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Expand the THUNDERSTORMS AND TORNADOS folder.

Click Thunderstorms.

Question 24: At what stage(s) does updraft develop?

A. Cumulus stage

B. Developmental stage

C. Mature stage

D. Dissipation stage

Question 25: At what stage(s) does the atmosphere cool and stabilize?

A. Cumulus stage

B. Developmental stage

C. Mature stage

D. Dissipation stage

Tornadoes

Tornadoes form as a result of strong updrafts combined with wind shear (the difference in wind direction and speed with altitude). The combination changes the rotation of air from a horizontal axis to a vertical axis. When the funnel reaches the ground, it has evolved into a tornado.

Click Tornado Formation for the animation of the evolution of a tornado and practice categorizing tornadoes using the Enhanced Fujita Scale.

Question 26: What does an area look like when it is hit by a EF2 tornado?

A. Roofs stripped, mobile homes flipped over, windows broken

B. Large trees uprooted, mobile homes destroyed, roofs ripped off houses

C. Siding stripped, Shingles peeled off roofs, tree branches broken

D. Several damage to shopping centers, cars thrown about

Question 27: What does an area look like when it is hit by a EF4 tornado?

A. Roofs stripped, mobile homes flipped over, windows broken

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B. Large trees uprooted, mobile homes destroyed, roofs ripped off houses

C. Siding stripped, Shingles peeled off roofs, tree branches broken

D. Devastating damage, cars thrown about

Select Tornado Tracks and Icons.

The following tornado data is from the NOAA National Weather Service. Tornados have been classified by the original Fujita Scale (the tornado scale used until 2007); classification ranges from F0 to F5.

Uncheck Tornado Tracks and Icons.

Double-click and expand Tornadoes by F-scale.

Select F0.

F0 are the weakest tornados, and have the least amount of damage. They are also the most common.

Question 28: Which states west of the Mississippi River do not have an F0 tornado recorded?

A. Nevada

B. Utah

C. Washington

D. Every state west of the Mississippi River has had an F0 tornado.

Unselect F0 and then select F1. Note the geographic distribution of tornadoes at this strength.

Repeat F2-F5.

Question 29: How has the frequency and location of tornados changed as the strength increases?

A. The frequency increases and location tends to be in the east half of the US

B. The frequency increases and the location is somewhat random

C. The frequency decreases and location tends to be in the east half of the US

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D. The frequency decreases and the location is somewhat random

Collapse and uncheck Tornadoes by F-scale.

Expand Tornadoes by Month. Select and examine each month.

Question 30: Which couple of months has the most tornadoes?

A. January/February

B. April/May

C. July August

D. August/September

Collapse and uncheck THUNDERSTORMS AND TORNADOS.

TROPICAL CYCLONES

Tropical cyclones have different names, depending on where they develop. In the Atlantic and eastern Pacific Oceans, they are called hurricanes. In the Indian Ocean they are known as cyclones and in the eastern Pacific they are identified as typhoons.

Tropical cyclones are storm systems of low pressure surrounded by a complex spiral of thunderstorms. Unlike mid-latitude cyclones, tropical cyclones do not form in regions with fronts. Rather, hurricanes develop where the atmosphere is relatively homogenous - but with a high pressure aloft to “cap” the low pressure storm. These storm systems rely on energy from warm water to develop, and as such, form in low latitudes.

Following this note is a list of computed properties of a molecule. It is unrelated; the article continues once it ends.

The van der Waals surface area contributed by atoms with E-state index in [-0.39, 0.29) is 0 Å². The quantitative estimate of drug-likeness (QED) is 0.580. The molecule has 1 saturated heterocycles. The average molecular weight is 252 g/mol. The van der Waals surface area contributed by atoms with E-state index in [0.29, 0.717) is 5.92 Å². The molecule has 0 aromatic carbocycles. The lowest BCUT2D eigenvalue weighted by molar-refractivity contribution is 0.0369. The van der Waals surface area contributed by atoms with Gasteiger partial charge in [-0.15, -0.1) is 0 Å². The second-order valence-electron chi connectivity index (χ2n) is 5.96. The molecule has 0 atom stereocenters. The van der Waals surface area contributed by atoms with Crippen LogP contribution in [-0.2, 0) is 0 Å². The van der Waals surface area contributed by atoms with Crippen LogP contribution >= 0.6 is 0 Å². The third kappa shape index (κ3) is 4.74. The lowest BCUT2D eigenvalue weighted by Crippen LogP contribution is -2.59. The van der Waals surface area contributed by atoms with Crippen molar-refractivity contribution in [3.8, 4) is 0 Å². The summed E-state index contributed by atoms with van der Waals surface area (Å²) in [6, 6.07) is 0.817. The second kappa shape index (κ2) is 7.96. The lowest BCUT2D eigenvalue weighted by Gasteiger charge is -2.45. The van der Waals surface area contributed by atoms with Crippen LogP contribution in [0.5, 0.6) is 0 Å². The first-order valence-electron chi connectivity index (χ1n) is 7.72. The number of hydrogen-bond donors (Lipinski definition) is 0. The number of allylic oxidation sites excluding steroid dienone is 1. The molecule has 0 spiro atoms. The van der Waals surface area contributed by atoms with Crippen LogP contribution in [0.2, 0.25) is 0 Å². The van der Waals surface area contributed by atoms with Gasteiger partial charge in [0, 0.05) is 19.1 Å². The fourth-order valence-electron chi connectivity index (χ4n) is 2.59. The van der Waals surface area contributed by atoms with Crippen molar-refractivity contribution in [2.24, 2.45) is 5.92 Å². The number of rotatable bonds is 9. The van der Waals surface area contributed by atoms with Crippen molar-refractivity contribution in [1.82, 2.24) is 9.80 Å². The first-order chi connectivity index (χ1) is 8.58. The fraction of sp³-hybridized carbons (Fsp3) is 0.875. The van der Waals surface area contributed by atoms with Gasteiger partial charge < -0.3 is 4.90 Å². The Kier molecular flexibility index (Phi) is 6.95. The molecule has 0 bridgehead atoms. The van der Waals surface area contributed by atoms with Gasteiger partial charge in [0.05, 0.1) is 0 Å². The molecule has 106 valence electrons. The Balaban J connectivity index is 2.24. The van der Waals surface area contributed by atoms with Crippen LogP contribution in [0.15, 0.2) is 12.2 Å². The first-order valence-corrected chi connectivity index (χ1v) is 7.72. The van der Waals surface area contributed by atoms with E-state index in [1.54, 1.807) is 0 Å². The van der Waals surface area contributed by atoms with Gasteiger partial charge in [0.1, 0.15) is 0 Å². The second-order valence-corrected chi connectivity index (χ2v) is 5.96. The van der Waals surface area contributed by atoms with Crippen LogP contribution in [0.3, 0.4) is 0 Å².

Expand TROPICAL CYCLONES.

Expand Historical Hurricane Tracks.

Select Legend and then double-click and select Atlantic: 2000-2012 (Note: The imagery might take a few minutes to upload).

Question 31: Explain the general pathway of hurricanes in the Atlantic Ocean.

A. They form in different places, but generally end up off the coast of Africa

B. They travel east across the Atlantic before diverging

C. The pathways are random in direction

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D. They travel west across the Atlantic before diverging

Uncheck Atlantic: 2000-2012.

Double-click and select Eastern North Pacific 2000-2012 (Note: The imagery might take a few minutes to upload).

Question 32: Explain the general pathway of typhoons in the eastern Pacific Ocean.

A. They generally form off the coast of Mexico and head toward Hawai’i

B. They form in different places, but generally end up off the coast of Mexico

C. They travel east across the Pacific before diverging

D. The pathways are random in direction

Collapse and uncheck Historical Hurricane Tracks.

Expand and double-click Hurricane Katrina - 2005. To close the citation, click the X in the top right corner of the window.

Select Katrina Landfall Video. Watch the time lapse of Hurricane Katrina as it hits Louisiana.

Double-click and select Tracks and view the pathway of this hurricane from the Caribbean Sea to North America.

Select Hurricane.

Question 33: Geographically, where was Hurricane Katrina the strongest (an H5 –shown as a red circle)?

A. In the Atlantic Ocean

B. In the Caribbean sea

C. In the Gulf of Mexico

D. New Orleans, LA

Question 34: What happened to the Hurricane once it hit land?

A. It dissipated

B. It continued north at the same strength

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C. It continued north but with decreasing strength

D. It became a tropical storm

Collapse and uncheck Hurricane Katrina.

Double-click and select Hurricane Sandy.

Hurricane Sandy is considered the largest hurricane ever recorded in the Atlantic basin, measuring in at over 1100 miles (1800 km) in diameter.

Question 35: True or False: The storm system that hit New Jersey and the surrounding area on October 29 was a tropical cyclone.

A. True

B. False

Question 36: Explain your answer in the previous question.

A. Tropical cyclones do not travel that far north

B. Tropical cyclones do not occur this last in the year

C. Its inner core was less defined than that required of a tropical cyclone

D. Sustained wind speed, low atmospheric pressure and storm structure are traits of a tropical cyclone.

    • Posted: 3 years ago